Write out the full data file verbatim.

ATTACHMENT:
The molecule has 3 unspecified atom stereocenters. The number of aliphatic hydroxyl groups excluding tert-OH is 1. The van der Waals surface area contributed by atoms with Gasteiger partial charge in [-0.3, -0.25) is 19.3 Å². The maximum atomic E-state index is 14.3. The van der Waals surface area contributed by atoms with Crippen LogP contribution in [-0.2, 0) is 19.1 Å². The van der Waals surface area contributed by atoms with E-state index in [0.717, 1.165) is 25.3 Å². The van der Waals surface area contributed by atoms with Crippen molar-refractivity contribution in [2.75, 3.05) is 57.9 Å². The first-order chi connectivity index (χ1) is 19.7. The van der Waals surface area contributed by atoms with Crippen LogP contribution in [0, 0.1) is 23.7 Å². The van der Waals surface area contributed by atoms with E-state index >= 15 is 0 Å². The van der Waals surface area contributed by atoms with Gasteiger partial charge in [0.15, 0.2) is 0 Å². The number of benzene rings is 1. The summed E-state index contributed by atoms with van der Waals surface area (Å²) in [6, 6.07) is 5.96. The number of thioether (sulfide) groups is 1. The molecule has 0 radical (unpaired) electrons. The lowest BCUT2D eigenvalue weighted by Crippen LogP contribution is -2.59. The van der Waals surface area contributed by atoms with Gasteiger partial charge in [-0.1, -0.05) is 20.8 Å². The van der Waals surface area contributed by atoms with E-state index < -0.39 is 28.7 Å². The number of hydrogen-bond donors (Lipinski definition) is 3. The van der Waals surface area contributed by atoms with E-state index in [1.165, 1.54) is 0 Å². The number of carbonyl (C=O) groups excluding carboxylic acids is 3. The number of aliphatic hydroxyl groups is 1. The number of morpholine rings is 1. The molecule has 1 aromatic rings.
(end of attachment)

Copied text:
The molecule has 3 unspecified atom stereocenters. The number of aliphatic hydroxyl groups excluding tert-OH is 1. The van der Waals surface area contributed by atoms with Gasteiger partial charge in [-0.3, -0.25) is 19.3 Å². The maximum atomic E-state index is 14.3. The van der Waals surface area contributed by atoms with Crippen LogP contribution in [-0.2, 0) is 19.1 Å². The van der Waals surface area contributed by atoms with E-state index in [0.717, 1.165) is 25.3 Å². The van der Waals surface area contributed by atoms with Crippen molar-refractivity contribution in [2.75, 3.05) is 57.9 Å². The first-order chi connectivity index (χ1) is 19.7. The van der Waals surface area contributed by atoms with Crippen LogP contribution in [0, 0.1) is 23.7 Å². The van der Waals surface area contributed by atoms with E-state index >= 15 is 0 Å². The van der Waals surface area contributed by atoms with Gasteiger partial charge in [0.15, 0.2) is 0 Å². The number of benzene rings is 1. The summed E-state index contributed by atoms with van der Waals surface area (Å²) in [6, 6.07) is 5.96. The number of thioether (sulfide) groups is 1. The molecule has 0 radical (unpaired) electrons. The lowest BCUT2D eigenvalue weighted by Crippen LogP contribution is -2.59. The van der Waals surface area contributed by atoms with Gasteiger partial charge in [-0.1, -0.05) is 20.8 Å². The van der Waals surface area contributed by atoms with E-state index < -0.39 is 28.7 Å². The number of hydrogen-bond donors (Lipinski definition) is 3. The van der Waals surface area contributed by atoms with E-state index in [1.165, 1.54) is 0 Å². The number of carbonyl (C=O) groups excluding carboxylic acids is 3. The number of aliphatic hydroxyl groups is 1. The number of morpholine rings is 1. The molecule has 1 aromatic rings.